New book addresses extraterrestrial life and the Catholic faith

TAN Books
Tim Walch reviews “Extraterrestrial Intelligence and the Catholic Faith” by Paul Thigpen.

By Tim Walch
Book Review

“Extraterrestrial Intelligen­ce and the Catholic Faith,” by Paul Thigpen, TAN Books, 2022, 441 pages, $29.95.

Did you ever stare up at the stars and wonder about life on other planets? I know that I did! And if there’s intelligent life out there, how do those life forms celebrate the wonder of God? Questions like that make my head hurt!


To the rescue comes Paul Thigpen with this new book on extraterrestrial intelligence and the Catholic faith. There’s no question that Thigpen is an excellent authority on the challenging questions of our religious faith and the great beyond. He holds advanced degrees from Emory University and has authored 59 books and hundreds of journal articles.


Even with these impressive credentials, however, Thigpen does not claim to be an authority on the science of extraterrestrial life. He’s a theologian who concentrates on how our faith informs what we do not know. In short, Thigpen doesn’t have answers, but he does ask penetrating questions.

The book’s 14 readable chapters trace the interest in life on other planets from the earliest Greek thinkers, such as Plato and Aristotle to theologians such as St. Augustine and St. Thomas Aquinas, to scientists such as Copernicus, Galileo and Kepler, and philosophers such as Newton, Voltaire and Kant. These are only a few of the great minds who have weighed in on the debate.

Thigpen traces the observations of these great thinkers and adds personal reflections on the passages in Scripture and in Church teaching that offer additional perspective for Catholics. Would the discovery of extraterrestrial life be a threat to the faith of Catholics or would it clarify and confirm our faith?

Thigpen believes that “the Christian faith as traditionally held by the Catholic Church would not be contradicted by the public discovery or discovery of extraterrestrial intelligence.” He writes with a confidence and humility that comes from years of study.

So, why is the question of religious faith and life on other planets so important? Thigpen ends his book with three observations for continued reflection. First, he states the obvious — the question of planetary exploration and extraterrestrial life is growing and people of faith have much to offer the debate. Science and faith are fully compatible.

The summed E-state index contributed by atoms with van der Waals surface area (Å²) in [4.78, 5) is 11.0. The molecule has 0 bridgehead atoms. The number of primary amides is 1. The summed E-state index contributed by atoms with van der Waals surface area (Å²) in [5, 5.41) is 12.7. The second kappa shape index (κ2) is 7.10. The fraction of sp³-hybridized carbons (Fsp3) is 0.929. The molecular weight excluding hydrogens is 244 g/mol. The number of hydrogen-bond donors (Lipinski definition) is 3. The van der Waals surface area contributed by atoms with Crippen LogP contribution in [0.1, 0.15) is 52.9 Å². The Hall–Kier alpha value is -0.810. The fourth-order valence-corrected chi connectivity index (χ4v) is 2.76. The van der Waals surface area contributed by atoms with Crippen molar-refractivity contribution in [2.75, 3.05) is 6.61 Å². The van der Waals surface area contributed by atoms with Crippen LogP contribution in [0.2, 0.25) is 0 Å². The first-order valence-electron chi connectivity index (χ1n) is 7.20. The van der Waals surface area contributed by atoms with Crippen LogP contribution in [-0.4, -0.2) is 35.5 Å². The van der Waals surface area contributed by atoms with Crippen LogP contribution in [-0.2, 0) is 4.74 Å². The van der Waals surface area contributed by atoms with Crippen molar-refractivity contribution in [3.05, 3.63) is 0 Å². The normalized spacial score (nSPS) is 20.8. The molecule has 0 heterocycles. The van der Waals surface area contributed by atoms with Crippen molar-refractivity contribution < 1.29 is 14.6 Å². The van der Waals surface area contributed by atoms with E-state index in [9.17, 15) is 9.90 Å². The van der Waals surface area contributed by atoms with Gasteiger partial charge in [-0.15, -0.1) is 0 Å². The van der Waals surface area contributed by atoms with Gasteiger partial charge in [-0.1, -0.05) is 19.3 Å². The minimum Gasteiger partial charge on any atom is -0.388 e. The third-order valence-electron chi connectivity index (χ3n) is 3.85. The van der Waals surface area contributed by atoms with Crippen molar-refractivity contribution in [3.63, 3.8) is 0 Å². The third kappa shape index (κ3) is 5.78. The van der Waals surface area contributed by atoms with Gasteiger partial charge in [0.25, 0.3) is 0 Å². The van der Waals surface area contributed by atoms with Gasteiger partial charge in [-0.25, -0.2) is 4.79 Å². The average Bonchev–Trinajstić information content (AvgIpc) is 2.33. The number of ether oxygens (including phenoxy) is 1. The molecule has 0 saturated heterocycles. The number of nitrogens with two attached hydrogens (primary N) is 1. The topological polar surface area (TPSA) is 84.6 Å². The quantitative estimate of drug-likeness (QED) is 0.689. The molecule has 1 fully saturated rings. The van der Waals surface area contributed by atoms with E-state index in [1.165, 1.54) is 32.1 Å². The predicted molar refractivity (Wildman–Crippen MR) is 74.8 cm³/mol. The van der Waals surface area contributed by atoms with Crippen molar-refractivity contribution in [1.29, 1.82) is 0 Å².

Thigpen’s second observation is a bit chilling. Although there’s no evidence of extraterrestrial life, our planet needs to be prepared to eventually encounter and accept the facts of its proof and existence. Just as the Church eventually reconciled theology and science in the age of Copernicus and Galileo, we need to embrace the new discoveries coming from space science in this century.

Third, Thigpen embraces the hope that future generations will learn from intelligent terrestrials. Thigpen speculates that these new life forms will have spiritual beliefs and a code of morality. He then asks: “How will we respond to this exchange of ideas? “What could we learn from them? What could we teach them? And, more urgently, do we need to evangelize them?”

There’ll be no answers to these questions anytime soon. Thigpen closes with a long quote from the philosopher C. S. Lewis that reminds us to be humble in the face of God’s plan not only for this world but also for the vast universe beyond.

Recent discoveries from the new James Webb telescope offer the prospect that we may soon discover extraterrestrial life. It seems to me that NASA should consider adding a theologian to its space exploration team. I nominate Paul Thigpen for the job.

(Timothy Walch is a lay director at St. Thomas More Parish in Coralville, a member of The Catholic Messenger’s Board of Directors, and a regular book reviewer for the Messenger and other publications. His most recent book is “Irish Iowa,” 2019.)

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